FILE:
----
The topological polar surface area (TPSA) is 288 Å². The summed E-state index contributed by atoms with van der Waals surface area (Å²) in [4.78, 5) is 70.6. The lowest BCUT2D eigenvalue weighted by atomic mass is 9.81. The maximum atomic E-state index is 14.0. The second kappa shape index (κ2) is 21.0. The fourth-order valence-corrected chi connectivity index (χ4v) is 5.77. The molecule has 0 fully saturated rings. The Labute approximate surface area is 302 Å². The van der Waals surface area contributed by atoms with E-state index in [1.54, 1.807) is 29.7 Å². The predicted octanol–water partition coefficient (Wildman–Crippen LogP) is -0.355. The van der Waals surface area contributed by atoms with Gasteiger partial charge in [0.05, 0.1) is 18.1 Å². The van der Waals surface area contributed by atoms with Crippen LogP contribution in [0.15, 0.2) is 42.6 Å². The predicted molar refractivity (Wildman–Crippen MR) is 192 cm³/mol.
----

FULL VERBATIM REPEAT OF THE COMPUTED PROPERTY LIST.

The topological polar surface area (TPSA) is 288 Å². The summed E-state index contributed by atoms with van der Waals surface area (Å²) in [4.78, 5) is 70.6. The lowest BCUT2D eigenvalue weighted by atomic mass is 9.81. The maximum atomic E-state index is 14.0. The second kappa shape index (κ2) is 21.0. The fourth-order valence-corrected chi connectivity index (χ4v) is 5.77. The molecule has 0 fully saturated rings. The Labute approximate surface area is 302 Å². The van der Waals surface area contributed by atoms with E-state index in [1.54, 1.807) is 29.7 Å². The predicted octanol–water partition coefficient (Wildman–Crippen LogP) is -0.355. The van der Waals surface area contributed by atoms with Gasteiger partial charge in [0.05, 0.1) is 18.1 Å². The van der Waals surface area contributed by atoms with Crippen LogP contribution in [0.15, 0.2) is 42.6 Å². The predicted molar refractivity (Wildman–Crippen MR) is 192 cm³/mol.